Camera phones, besides killing privacy, tact, deliberation over what information should be public, and manners, are now killing the postcard.
This makes me sad.
Granted, I have piles of postcards collected over my lifetime that guilt prohibits me from dumping or nostalgia requires I keep, and I think on certain levels I'd like to burn them all just to lighten my pack rat load.
But. They remind me friends who thought of me while on their exciting, far off vacations. They are images of art works that moved me on my fourth grade trip to the Getty. The old one. They are funny or plain or antiquated. One found by my dad in a box somewhere implies that on some level I was fated to meet my husband: it's an Italian relative's familiar handwriting on a postcard depicting still largely accurate scenes of Ipswich, England, in the 1960s.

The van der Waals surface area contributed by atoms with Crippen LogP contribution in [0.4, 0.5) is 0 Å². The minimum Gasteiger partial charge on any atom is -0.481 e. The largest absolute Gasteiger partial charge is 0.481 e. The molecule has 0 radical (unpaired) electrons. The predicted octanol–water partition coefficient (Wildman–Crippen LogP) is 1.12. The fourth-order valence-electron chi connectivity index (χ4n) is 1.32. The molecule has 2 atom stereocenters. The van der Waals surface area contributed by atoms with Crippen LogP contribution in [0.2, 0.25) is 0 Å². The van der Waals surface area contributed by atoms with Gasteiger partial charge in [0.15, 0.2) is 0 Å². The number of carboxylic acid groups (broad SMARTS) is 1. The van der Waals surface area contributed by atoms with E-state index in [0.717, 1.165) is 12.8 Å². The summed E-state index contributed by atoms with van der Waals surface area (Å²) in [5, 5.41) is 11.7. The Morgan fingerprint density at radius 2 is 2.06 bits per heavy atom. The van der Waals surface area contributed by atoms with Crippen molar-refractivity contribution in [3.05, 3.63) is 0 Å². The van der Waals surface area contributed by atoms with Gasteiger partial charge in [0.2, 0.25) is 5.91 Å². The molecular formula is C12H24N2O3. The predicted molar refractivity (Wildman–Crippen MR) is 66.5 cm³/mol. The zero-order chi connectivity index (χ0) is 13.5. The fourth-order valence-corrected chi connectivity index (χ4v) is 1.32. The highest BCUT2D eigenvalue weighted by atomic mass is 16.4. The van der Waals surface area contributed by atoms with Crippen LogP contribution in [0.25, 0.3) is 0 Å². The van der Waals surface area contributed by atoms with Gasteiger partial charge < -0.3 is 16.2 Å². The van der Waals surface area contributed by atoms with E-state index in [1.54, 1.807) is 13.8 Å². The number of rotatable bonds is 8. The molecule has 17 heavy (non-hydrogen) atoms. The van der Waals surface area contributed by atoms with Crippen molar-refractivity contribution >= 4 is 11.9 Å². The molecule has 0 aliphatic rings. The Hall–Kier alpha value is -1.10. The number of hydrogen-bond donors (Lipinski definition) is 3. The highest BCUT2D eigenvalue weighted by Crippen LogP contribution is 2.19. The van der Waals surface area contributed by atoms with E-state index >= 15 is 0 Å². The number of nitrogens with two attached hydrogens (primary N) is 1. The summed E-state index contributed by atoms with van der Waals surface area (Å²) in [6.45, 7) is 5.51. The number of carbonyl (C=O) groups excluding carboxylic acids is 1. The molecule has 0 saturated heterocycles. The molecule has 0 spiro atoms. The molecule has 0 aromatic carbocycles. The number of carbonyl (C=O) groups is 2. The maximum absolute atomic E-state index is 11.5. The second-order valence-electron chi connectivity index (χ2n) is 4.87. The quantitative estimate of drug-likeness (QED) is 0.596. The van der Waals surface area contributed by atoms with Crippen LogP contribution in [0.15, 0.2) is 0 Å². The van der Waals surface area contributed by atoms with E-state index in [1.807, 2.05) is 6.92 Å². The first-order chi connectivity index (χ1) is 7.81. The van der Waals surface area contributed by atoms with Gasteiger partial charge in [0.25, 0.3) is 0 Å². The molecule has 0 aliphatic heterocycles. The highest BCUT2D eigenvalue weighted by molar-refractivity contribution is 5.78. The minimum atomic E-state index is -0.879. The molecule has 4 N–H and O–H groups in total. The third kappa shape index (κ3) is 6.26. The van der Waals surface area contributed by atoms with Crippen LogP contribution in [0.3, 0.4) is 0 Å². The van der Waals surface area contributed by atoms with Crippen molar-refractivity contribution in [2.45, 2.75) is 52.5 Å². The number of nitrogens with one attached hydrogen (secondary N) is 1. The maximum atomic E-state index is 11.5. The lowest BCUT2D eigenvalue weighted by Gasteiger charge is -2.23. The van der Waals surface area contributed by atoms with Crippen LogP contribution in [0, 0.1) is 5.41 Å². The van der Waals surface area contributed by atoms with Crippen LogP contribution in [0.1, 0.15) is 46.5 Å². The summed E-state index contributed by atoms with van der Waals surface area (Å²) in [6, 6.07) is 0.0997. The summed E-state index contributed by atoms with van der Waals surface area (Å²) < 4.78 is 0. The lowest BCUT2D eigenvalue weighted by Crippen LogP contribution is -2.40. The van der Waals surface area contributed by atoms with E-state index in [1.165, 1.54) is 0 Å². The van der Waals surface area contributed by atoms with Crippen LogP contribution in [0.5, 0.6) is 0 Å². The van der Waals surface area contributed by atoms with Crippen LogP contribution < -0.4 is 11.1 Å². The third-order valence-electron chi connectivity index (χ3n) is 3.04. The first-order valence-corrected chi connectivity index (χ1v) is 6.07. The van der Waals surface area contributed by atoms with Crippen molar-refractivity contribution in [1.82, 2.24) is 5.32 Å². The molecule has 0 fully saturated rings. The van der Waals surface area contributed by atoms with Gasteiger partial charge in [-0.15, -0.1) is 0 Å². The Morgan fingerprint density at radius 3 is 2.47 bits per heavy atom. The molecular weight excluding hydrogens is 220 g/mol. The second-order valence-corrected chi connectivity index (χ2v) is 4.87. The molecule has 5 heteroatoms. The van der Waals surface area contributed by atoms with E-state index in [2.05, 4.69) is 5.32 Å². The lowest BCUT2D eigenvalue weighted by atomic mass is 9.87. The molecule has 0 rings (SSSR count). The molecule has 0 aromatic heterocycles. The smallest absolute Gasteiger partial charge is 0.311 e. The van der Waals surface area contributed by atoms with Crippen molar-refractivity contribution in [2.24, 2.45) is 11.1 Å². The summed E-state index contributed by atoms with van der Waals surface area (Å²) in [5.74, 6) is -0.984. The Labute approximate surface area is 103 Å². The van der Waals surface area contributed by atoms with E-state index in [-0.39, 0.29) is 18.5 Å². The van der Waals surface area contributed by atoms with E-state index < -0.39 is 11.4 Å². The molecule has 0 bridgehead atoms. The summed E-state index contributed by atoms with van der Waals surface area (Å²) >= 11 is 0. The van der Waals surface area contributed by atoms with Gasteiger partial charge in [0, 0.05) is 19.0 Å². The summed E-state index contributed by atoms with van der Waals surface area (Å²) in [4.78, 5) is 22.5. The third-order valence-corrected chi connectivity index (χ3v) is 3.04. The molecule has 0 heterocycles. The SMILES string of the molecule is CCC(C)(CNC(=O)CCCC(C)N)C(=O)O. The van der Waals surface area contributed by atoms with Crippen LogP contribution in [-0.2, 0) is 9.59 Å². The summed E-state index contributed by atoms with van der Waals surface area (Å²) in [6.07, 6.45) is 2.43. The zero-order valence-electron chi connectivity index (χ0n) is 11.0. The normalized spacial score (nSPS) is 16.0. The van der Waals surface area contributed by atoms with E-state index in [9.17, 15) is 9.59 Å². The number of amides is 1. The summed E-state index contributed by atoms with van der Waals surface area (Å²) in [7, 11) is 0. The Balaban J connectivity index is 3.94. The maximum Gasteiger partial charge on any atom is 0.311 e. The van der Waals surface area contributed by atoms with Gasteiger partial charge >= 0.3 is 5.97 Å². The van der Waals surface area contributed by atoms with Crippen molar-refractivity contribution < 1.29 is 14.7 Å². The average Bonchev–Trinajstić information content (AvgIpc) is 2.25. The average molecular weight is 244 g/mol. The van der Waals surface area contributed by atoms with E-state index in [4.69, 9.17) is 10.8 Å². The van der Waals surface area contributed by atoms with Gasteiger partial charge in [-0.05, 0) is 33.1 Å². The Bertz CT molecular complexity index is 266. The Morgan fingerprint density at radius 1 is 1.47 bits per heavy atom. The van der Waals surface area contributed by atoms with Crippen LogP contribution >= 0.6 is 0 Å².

They are some thing look at while wating for driving companions to buy twinkies at rest stops. They allow you to ironically herald your arrival in Bakersfield.
I'm going to start buying them and sending them again.